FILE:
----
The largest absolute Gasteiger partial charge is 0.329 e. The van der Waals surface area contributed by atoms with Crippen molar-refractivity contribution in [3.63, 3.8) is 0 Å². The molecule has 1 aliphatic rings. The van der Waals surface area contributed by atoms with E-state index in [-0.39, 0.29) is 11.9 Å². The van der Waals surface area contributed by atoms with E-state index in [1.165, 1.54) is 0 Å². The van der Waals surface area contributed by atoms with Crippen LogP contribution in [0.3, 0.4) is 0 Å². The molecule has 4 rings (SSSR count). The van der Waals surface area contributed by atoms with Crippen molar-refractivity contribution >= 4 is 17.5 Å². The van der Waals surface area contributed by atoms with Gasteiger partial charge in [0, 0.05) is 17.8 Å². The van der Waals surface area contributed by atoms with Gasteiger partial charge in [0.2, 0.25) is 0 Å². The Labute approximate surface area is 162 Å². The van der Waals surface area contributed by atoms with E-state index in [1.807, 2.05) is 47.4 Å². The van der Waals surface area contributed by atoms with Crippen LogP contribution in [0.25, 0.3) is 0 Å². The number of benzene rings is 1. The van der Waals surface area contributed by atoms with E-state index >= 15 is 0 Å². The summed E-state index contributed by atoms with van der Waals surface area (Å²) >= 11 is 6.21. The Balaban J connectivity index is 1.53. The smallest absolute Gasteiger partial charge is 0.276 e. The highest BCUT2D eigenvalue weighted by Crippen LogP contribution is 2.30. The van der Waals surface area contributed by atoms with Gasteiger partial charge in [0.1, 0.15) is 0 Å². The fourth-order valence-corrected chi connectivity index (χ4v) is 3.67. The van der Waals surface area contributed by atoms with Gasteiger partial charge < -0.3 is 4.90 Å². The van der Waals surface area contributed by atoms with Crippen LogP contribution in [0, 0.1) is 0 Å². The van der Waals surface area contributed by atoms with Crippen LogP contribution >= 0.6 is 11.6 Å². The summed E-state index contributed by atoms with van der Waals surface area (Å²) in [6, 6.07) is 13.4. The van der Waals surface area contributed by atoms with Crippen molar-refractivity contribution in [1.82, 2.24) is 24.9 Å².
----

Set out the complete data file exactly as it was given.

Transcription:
The largest absolute Gasteiger partial charge is 0.329 e. The van der Waals surface area contributed by atoms with Crippen molar-refractivity contribution in [3.63, 3.8) is 0 Å². The molecule has 1 aliphatic rings. The van der Waals surface area contributed by atoms with E-state index in [-0.39, 0.29) is 11.9 Å². The van der Waals surface area contributed by atoms with E-state index in [1.165, 1.54) is 0 Å². The van der Waals surface area contributed by atoms with Crippen LogP contribution in [0.3, 0.4) is 0 Å². The molecule has 4 rings (SSSR count). The van der Waals surface area contributed by atoms with Crippen molar-refractivity contribution >= 4 is 17.5 Å². The van der Waals surface area contributed by atoms with Gasteiger partial charge in [0, 0.05) is 17.8 Å². The van der Waals surface area contributed by atoms with Gasteiger partial charge in [0.2, 0.25) is 0 Å². The Labute approximate surface area is 162 Å². The van der Waals surface area contributed by atoms with E-state index in [1.807, 2.05) is 47.4 Å². The van der Waals surface area contributed by atoms with Crippen LogP contribution in [0.25, 0.3) is 0 Å². The number of benzene rings is 1. The van der Waals surface area contributed by atoms with E-state index >= 15 is 0 Å². The summed E-state index contributed by atoms with van der Waals surface area (Å²) >= 11 is 6.21. The Balaban J connectivity index is 1.53. The smallest absolute Gasteiger partial charge is 0.276 e. The highest BCUT2D eigenvalue weighted by Crippen LogP contribution is 2.30. The van der Waals surface area contributed by atoms with Gasteiger partial charge in [0.1, 0.15) is 0 Å². The fourth-order valence-corrected chi connectivity index (χ4v) is 3.67. The van der Waals surface area contributed by atoms with Gasteiger partial charge < -0.3 is 4.90 Å². The van der Waals surface area contributed by atoms with Crippen LogP contribution in [0, 0.1) is 0 Å². The van der Waals surface area contributed by atoms with Crippen LogP contribution >= 0.6 is 11.6 Å². The summed E-state index contributed by atoms with van der Waals surface area (Å²) in [6, 6.07) is 13.4. The van der Waals surface area contributed by atoms with Crippen molar-refractivity contribution in [1.82, 2.24) is 24.9 Å².